Basel-based Diener & Diener Architects was established by Marcus Diener in 1942 and is now headed up by his son, Roger Diener, who joined the office in 1975. A direct contemporary - and friend - of Herzog & de Meuron, Diener has transformed the already flourishing practice into one of a handful of Swiss practices of truly international renown.
This is the story of how one of the greatest architectural practices in the world has simultaneously delivered one building that is both extraordinary and triumphant, and one that, despite the very best intentions, is bordering on banal. Novartis Forum 3 in Basel, Switzerland, is the first completed office building on the Novartis Campus, a 20 hectare former industrial site that is currently being transformed into 'a place for knowledge, innovation and encounters'. Orkanen, which translates as 'the hurricane', in Malmö, Sweden, is a city-centre waterside building that will soon house the School of Teacher Education and the main library for Malmö University.
Basel is the architect's home town, and Roger Diener is something of a local hero. He has clearly had an enormous personal involvement with Forum 3's conception and execution - and had a lot of fun in the process. After winning the competition for the commission in 2002, he put together a design team of Diener & Diener, Viennese architect Gerold Wiederin, and the artist Helmut Federle. The fact that Federle had previously collaborated with Diener & Diener on the extension to the Swiss Embassy in Berlin (1995-2001), where he designed the hauntingly beautiful concrete relief for the firewall of the existing building, and had also designed glasswork for Gerold Wiederin's chapel in the Tyrol suggested a shared sensibility between the three. As a trio, they exude a joie de vivre that is evident in the Forum 3 building, and the fact that nobody seems inclined to define the precise roles of any party is a measure of the collaboration's strength.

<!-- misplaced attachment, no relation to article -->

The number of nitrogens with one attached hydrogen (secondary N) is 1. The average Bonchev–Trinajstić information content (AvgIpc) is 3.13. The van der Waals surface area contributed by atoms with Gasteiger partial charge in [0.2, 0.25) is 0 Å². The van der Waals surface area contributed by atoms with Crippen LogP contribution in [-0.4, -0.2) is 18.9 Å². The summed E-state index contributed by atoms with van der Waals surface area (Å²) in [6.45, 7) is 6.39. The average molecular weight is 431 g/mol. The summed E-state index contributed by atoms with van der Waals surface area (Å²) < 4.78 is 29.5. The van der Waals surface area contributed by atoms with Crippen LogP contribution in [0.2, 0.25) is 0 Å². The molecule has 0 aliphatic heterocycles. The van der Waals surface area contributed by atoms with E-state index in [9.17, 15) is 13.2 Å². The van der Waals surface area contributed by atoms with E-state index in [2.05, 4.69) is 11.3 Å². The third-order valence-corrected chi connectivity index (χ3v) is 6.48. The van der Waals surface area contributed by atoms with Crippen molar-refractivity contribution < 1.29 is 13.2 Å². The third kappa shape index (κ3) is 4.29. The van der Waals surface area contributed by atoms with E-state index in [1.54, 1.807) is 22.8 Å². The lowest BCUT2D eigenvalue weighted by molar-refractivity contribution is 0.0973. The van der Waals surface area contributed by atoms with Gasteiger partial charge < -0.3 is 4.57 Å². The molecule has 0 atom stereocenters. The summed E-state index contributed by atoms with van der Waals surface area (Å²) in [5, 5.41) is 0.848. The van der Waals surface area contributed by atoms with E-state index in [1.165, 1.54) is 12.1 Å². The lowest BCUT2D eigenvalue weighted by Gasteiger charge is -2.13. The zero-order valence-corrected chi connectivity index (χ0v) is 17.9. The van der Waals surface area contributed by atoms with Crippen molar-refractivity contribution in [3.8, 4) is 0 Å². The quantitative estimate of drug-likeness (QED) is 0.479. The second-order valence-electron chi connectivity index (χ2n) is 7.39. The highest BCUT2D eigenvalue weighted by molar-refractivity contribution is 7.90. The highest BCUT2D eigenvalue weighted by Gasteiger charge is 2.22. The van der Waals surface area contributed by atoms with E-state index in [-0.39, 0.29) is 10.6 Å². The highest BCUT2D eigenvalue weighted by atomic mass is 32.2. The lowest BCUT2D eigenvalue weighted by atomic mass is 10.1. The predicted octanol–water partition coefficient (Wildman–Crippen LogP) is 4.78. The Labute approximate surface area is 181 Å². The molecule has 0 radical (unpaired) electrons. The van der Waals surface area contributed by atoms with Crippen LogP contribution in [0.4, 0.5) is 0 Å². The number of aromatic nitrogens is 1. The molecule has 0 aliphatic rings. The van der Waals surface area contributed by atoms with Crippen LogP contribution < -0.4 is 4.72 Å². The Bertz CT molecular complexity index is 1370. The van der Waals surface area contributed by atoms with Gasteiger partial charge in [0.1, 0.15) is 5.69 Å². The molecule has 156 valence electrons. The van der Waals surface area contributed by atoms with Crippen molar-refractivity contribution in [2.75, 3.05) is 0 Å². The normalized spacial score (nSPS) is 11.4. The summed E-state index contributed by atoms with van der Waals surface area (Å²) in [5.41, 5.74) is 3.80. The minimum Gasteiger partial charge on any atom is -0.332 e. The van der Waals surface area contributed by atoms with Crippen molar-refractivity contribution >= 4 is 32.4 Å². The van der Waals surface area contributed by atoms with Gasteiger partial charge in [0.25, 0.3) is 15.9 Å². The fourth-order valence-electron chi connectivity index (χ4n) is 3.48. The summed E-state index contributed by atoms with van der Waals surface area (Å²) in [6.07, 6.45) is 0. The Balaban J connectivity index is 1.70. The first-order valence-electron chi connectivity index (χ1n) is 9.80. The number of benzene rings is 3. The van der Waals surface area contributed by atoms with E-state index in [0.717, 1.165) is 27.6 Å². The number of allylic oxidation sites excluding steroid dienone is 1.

Malmö, in contrast, is new territory for the architect.
Having won the project in competition in 1997, Diener, perhaps wisely, felt that the realisation of the scheme would be best handed over to somebody better placed to carry out the necessary level of collaboration with the client. The role of executive architect fell to Malmö-based practice FOJAB Arkitekter. It was, in many ways, an intelligent appointment. Having entered the original competition (in a joint submission with a Danish firm), FOJAB, a highly regarded practice, was already familiar with the client and the brief. But while the executive architect clearly has enormous admiration for Diener & Diener, their relationship is characterised more by respect than by the intuitive empathy that underlies the understanding between the Forum 3 team.
If Diener has poured his heart into the Basel building, the city has been quick to return the compliment. Forum 3 enjoys the political and psychological advantage of being the flagship building in a project to breathe new life into an anonymous area.
Before Forum 3 sprang into local consciousness, the majority of the local population had only the haziest notion of its locale, let alone a strong opinion as to the appropriate response to the site.
In any case, it looked jolly from the start. With its Meccano-esque aesthetic, the haphazard multicoloured facade is equally enticing in both its finished and unfinished state, and sits happily with the paraphernalia of the building site. Its cheery splendour was an unexpected bonus; an outsize and unusually uplifting billboard to punctuate the tedium of travelling through an unremarkable part of the city. Local interest in the building is such that it is currently the subject of an exhibition in Basel's Architekturmuseum.